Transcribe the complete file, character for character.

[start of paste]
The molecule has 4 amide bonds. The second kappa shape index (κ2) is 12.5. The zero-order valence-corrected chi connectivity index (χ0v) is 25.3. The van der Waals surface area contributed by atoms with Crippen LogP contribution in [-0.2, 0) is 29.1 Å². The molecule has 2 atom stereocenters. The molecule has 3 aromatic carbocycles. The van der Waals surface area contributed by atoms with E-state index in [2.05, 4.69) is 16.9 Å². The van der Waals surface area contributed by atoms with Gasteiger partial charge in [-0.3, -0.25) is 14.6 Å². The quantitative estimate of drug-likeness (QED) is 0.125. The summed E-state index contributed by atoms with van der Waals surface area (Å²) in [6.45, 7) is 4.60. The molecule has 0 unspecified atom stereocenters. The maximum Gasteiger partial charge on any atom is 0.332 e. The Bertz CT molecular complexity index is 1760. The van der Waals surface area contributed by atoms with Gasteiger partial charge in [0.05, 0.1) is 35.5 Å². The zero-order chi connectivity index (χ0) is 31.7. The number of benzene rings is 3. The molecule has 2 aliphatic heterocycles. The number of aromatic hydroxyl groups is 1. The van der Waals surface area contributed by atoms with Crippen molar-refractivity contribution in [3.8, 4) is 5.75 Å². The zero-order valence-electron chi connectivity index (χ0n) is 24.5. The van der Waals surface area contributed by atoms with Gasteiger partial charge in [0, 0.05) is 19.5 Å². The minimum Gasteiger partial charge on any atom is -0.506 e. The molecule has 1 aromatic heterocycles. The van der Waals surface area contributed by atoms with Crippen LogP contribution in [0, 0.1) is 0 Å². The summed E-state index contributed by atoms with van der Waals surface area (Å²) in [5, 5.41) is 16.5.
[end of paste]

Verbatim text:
The molecule has 4 amide bonds. The second kappa shape index (κ2) is 12.5. The zero-order valence-corrected chi connectivity index (χ0v) is 25.3. The van der Waals surface area contributed by atoms with Crippen LogP contribution in [-0.2, 0) is 29.1 Å². The molecule has 2 atom stereocenters. The molecule has 3 aromatic carbocycles. The van der Waals surface area contributed by atoms with E-state index in [2.05, 4.69) is 16.9 Å². The van der Waals surface area contributed by atoms with Gasteiger partial charge in [-0.3, -0.25) is 14.6 Å². The quantitative estimate of drug-likeness (QED) is 0.125. The summed E-state index contributed by atoms with van der Waals surface area (Å²) in [6.45, 7) is 4.60. The molecule has 0 unspecified atom stereocenters. The maximum Gasteiger partial charge on any atom is 0.332 e. The Bertz CT molecular complexity index is 1760. The van der Waals surface area contributed by atoms with Gasteiger partial charge in [0.05, 0.1) is 35.5 Å². The zero-order chi connectivity index (χ0) is 31.7. The number of benzene rings is 3. The molecule has 2 aliphatic heterocycles. The number of aromatic hydroxyl groups is 1. The van der Waals surface area contributed by atoms with Crippen molar-refractivity contribution in [3.8, 4) is 5.75 Å². The zero-order valence-electron chi connectivity index (χ0n) is 24.5. The van der Waals surface area contributed by atoms with Gasteiger partial charge in [0, 0.05) is 19.5 Å². The minimum Gasteiger partial charge on any atom is -0.506 e. The molecule has 1 aromatic heterocycles. The van der Waals surface area contributed by atoms with Crippen LogP contribution in [0, 0.1) is 0 Å². The summed E-state index contributed by atoms with van der Waals surface area (Å²) in [5, 5.41) is 16.5.